Published: 06th September 2017
Meet Siddhant Nair, the ONLY student who got an MBBS seat at CMC Vellore this year
Not allowed to carry on admission their way, CMC Vellore has taken the bold and unconventional move of admitting just one student — the son of a martyr based out of Mumbai
The Christian Medical College (CMC), Vellore has been fighting to keep their admission and counselling process in-house for as long as NEET and a call for single-window counselling have been floating around. With the Supreme Court clamping down on all MBBS admissions in Tamil Nadu this year, they've chosen to respond in the most Gandhian way possible. Non-cooperation. The college council decided to take an uncanny, un-medical college stance by admitting just 1 student to their MBBS programme, against the 100 seats that they are allowed to admit by the MCI.
Explaining why they've taken this unusual stance, Dr Sunil Thomas Chandy, Director of CMC, Vellore, explained, "Every year we have a candidate who has been nominated by the government of India, who is usually the child of a soldier. That candidate came, we admitted him and we have started classes for him. We are not against the government or the judiciary. We have great faith in the judiciary. We have not been able to conduct our regular admissions despite accepting NEET because we challenged common counselling. Yet, we have as an institution decided to run this year's course as a whole for the one student who was nominated by the government."
Keeping the faith: Dr Sunil Chandy says they are hopeful that the courts will return a favourable decision
So who's that one, solitary student who's an MBBS batch unto himself?
Meet Siddhant Nair, son of the late Major Rajesh Nair, an officer martyred in the line of duty at Doda and Supriya Nair, a counselling psychologist. Siddhant got the 3rd rank in the Defense Quota, (nominated by the Government of India) and he had 15 colleges to choose from. He even joined (Army College of Medical Science) ACMS initially, but after a lot of research and deliberation, chose to go to CMC because he was particular about community service. "It is the only private college in TN that has opened up its doors just for a defense quota student. so even though he got in other top colleges, he chose to come to CMC, said his mother, who has been thrilled with her son's decision.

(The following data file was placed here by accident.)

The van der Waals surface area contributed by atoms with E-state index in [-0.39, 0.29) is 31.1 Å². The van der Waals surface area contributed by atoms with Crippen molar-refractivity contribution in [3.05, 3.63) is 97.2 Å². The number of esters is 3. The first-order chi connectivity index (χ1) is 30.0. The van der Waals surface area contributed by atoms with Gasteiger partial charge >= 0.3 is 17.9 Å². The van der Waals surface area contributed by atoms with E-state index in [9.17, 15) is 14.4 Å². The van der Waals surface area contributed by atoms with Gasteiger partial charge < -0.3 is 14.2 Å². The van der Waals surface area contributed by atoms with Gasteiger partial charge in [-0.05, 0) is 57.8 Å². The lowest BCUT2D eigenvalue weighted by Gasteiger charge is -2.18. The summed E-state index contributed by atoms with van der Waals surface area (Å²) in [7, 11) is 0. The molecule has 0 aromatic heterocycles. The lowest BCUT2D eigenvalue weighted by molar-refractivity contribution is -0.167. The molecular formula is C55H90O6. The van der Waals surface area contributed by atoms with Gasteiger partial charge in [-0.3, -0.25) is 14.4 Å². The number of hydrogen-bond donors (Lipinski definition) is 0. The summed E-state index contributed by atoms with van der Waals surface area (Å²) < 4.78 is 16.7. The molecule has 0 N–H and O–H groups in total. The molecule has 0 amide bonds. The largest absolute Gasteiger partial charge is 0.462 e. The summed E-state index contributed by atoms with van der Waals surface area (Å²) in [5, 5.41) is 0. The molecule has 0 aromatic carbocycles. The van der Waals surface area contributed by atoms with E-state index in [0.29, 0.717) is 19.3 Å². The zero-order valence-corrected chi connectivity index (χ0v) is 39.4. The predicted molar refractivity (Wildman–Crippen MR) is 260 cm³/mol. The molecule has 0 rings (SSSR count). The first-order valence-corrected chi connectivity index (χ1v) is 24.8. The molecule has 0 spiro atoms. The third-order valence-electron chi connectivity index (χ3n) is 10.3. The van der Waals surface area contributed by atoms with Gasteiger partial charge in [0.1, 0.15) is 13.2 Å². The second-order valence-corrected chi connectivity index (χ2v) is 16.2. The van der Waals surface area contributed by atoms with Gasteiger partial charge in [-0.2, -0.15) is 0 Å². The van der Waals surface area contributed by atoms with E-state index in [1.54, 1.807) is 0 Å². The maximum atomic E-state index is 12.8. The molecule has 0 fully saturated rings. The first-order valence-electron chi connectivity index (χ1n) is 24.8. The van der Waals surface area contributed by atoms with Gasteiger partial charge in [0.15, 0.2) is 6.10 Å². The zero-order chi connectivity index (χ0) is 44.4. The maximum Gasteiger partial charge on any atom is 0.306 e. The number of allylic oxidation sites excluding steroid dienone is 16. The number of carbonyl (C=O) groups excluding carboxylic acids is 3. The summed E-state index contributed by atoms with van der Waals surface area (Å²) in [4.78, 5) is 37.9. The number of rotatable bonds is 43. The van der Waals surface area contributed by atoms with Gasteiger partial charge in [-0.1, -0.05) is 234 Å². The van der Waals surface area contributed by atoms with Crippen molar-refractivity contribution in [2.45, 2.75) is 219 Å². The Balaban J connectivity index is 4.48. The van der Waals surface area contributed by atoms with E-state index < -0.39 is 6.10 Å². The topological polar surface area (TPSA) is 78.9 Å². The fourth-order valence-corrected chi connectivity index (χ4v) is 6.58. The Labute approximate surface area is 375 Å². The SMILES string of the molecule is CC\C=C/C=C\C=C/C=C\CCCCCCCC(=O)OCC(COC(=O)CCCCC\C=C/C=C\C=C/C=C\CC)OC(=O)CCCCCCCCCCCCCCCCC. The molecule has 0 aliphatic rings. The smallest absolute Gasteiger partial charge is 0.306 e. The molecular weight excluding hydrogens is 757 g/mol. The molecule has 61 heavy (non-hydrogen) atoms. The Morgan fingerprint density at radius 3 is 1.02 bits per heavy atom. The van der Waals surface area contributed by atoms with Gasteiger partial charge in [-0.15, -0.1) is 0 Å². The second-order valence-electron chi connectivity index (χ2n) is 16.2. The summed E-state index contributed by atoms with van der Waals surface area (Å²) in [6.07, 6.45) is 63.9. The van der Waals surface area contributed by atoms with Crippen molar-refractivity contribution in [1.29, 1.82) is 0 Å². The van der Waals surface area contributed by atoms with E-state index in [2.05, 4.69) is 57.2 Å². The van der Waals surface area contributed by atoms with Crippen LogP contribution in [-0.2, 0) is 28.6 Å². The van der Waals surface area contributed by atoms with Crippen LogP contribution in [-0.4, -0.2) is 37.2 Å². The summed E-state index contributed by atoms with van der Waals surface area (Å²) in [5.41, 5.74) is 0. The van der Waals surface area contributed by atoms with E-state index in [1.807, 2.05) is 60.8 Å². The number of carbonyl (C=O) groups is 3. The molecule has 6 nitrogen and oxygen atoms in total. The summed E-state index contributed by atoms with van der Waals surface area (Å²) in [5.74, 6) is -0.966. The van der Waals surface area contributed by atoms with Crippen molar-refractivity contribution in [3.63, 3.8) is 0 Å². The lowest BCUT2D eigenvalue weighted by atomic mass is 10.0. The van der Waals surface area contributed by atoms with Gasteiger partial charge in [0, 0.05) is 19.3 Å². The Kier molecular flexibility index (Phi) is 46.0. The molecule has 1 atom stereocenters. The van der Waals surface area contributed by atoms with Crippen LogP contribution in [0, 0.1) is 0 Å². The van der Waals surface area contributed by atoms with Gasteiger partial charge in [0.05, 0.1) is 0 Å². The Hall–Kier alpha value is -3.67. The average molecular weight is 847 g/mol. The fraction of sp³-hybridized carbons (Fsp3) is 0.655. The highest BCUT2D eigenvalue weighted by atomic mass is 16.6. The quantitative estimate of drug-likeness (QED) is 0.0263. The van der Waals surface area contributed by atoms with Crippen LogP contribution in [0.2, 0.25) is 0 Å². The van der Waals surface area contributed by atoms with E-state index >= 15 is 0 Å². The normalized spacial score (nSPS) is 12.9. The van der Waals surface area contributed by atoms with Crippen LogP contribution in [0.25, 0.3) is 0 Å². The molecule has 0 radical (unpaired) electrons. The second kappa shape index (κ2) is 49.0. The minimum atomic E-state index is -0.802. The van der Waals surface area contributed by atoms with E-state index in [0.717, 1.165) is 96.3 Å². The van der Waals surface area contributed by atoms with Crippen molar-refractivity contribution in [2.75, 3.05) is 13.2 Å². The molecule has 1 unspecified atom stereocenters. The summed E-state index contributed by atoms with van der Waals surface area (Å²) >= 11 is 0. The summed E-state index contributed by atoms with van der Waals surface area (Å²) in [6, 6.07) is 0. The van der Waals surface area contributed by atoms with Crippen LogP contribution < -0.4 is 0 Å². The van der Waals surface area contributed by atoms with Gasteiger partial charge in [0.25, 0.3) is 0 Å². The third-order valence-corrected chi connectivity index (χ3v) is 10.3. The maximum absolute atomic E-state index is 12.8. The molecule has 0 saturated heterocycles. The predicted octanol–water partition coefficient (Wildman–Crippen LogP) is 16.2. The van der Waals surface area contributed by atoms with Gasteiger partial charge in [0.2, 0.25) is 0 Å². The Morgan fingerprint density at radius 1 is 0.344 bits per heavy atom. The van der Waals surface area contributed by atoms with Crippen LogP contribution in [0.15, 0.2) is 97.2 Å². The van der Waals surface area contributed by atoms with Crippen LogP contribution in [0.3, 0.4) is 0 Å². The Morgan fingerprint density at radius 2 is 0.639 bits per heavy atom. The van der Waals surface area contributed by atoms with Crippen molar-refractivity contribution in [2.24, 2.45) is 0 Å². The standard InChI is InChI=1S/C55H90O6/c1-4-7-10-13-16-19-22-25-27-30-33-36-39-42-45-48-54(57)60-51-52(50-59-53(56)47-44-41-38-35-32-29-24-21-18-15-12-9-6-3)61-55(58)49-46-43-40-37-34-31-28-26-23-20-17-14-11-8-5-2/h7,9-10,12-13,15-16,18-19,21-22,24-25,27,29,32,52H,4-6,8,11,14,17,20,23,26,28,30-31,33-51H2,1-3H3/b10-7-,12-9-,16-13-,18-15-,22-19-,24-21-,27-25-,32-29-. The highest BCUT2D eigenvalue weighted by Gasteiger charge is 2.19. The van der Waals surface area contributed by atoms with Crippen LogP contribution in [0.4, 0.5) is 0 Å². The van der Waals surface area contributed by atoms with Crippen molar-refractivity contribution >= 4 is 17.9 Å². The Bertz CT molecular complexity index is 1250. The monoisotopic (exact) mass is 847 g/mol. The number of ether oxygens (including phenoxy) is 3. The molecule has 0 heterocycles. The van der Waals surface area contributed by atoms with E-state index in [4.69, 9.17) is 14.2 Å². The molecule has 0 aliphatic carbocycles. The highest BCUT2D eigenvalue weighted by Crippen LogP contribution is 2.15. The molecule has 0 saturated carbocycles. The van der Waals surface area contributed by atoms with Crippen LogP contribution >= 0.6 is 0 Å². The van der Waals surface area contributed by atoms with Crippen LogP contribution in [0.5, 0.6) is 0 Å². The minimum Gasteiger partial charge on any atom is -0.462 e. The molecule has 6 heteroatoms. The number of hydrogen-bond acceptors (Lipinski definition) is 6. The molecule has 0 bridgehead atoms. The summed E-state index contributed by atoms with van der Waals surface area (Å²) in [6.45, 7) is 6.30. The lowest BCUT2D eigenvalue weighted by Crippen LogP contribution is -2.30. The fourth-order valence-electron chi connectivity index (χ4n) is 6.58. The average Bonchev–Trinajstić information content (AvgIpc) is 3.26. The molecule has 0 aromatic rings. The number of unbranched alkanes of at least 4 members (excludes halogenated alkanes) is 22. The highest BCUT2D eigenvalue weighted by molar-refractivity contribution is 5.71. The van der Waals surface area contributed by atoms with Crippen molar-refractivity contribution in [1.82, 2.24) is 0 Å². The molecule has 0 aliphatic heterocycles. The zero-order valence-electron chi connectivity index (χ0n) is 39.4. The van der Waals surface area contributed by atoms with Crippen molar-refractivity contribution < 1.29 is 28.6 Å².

Did they know that he was going to be the only student around, something hadn't happened since CMC started the MBBS course in 1942? "We were told that he could be the only student for a while but we do hope that more students join later at least. We completely understand that the institute is focused on community service and they should be allowed to admit students who they think will commit to serving the society," she said and added of her son who started classes on Monday, "I'm just not worried about Siddhant, since it is a community college I am sure that they will ensure he has friends. His classes would be integrated with the seniors or he'll work with his teachers, either way, I know that he will be fine because of the atmosphere here. Also, he is a very adaptive boy, so he will be able to get used to it in no time."
One to tango: Siddhant Nair before he got to CMC
Inverted Ratio: Ten teachers, One Student
And what about the teachers? "Our teachers are determined. We will have regular lectures. He will have all the attention. Usually, it's one lecturer and hundred students. Now it will be 10 lecturers for one student. the point is we want to run the course. We are not against running the course," said Dr Chandy with determination. With over 7000 patients visiting their OPD every single day, it's not like there will ever be a dearth of work at a medical behemoth like CMC.
Supriya was all praise for the college administration because they kept their promise to her and her son despite all the turmoil, "We were informed that there were chances that counselling might not happen but we would be assured a seat and they kept their word," she explained.
Way forward: Supriya Nair is immensely psyched about her son getting into CMC, Vellore
Incidentally, Siddhant has always wanted to do medicine, always reading medical journals and was always brushing up his medical terminology and vocabulary, "His father was martyred in 2001 while fighting militants. He has lived through that and ever since he has wanted to give back to society. It is something he got from his father. So, it is his dream come true to study at CMC," she concluded.
(With inputs from Blessy Mathew Prasad)